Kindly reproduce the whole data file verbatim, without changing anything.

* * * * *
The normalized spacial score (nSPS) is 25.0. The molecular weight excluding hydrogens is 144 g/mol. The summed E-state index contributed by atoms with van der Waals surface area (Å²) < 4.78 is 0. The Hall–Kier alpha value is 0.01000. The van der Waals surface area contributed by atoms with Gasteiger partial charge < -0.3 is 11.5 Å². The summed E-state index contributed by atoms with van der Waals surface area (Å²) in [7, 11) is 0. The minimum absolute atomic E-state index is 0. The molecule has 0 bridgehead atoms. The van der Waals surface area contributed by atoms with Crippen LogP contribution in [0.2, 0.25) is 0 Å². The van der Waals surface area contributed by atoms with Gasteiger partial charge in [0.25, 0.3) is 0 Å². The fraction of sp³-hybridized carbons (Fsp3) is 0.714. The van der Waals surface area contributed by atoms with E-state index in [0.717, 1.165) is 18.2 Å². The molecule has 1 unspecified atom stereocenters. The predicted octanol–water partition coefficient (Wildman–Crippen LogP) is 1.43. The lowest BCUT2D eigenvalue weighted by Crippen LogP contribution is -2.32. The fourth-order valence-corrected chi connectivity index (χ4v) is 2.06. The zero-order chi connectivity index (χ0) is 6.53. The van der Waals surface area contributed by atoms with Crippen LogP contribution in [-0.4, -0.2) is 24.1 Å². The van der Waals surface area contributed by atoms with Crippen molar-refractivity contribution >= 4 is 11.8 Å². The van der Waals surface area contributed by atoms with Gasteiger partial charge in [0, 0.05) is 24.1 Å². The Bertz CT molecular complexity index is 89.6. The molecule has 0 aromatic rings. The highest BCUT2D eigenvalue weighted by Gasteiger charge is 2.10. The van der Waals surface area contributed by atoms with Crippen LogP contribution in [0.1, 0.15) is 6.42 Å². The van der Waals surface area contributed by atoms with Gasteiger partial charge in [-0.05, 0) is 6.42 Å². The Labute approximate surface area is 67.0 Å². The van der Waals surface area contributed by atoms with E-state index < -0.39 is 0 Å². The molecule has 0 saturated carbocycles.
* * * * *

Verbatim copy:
The normalized spacial score (nSPS) is 25.0. The molecular weight excluding hydrogens is 144 g/mol. The summed E-state index contributed by atoms with van der Waals surface area (Å²) < 4.78 is 0. The Hall–Kier alpha value is 0.01000. The van der Waals surface area contributed by atoms with Gasteiger partial charge < -0.3 is 11.5 Å². The summed E-state index contributed by atoms with van der Waals surface area (Å²) in [7, 11) is 0. The minimum absolute atomic E-state index is 0. The molecule has 0 bridgehead atoms. The van der Waals surface area contributed by atoms with Crippen LogP contribution in [0.2, 0.25) is 0 Å². The van der Waals surface area contributed by atoms with Gasteiger partial charge in [0.25, 0.3) is 0 Å². The fraction of sp³-hybridized carbons (Fsp3) is 0.714. The van der Waals surface area contributed by atoms with E-state index in [0.717, 1.165) is 18.2 Å². The molecule has 1 unspecified atom stereocenters. The predicted octanol–water partition coefficient (Wildman–Crippen LogP) is 1.43. The lowest BCUT2D eigenvalue weighted by Crippen LogP contribution is -2.32. The fourth-order valence-corrected chi connectivity index (χ4v) is 2.06. The zero-order chi connectivity index (χ0) is 6.53. The van der Waals surface area contributed by atoms with Crippen LogP contribution in [-0.4, -0.2) is 24.1 Å². The van der Waals surface area contributed by atoms with Crippen molar-refractivity contribution >= 4 is 11.8 Å². The van der Waals surface area contributed by atoms with Gasteiger partial charge in [0, 0.05) is 24.1 Å². The Bertz CT molecular complexity index is 89.6. The molecule has 0 aromatic rings. The highest BCUT2D eigenvalue weighted by Gasteiger charge is 2.10. The van der Waals surface area contributed by atoms with Crippen LogP contribution in [0.1, 0.15) is 6.42 Å². The van der Waals surface area contributed by atoms with Gasteiger partial charge in [-0.05, 0) is 6.42 Å². The Labute approximate surface area is 67.0 Å². The van der Waals surface area contributed by atoms with E-state index < -0.39 is 0 Å². The molecule has 0 saturated carbocycles.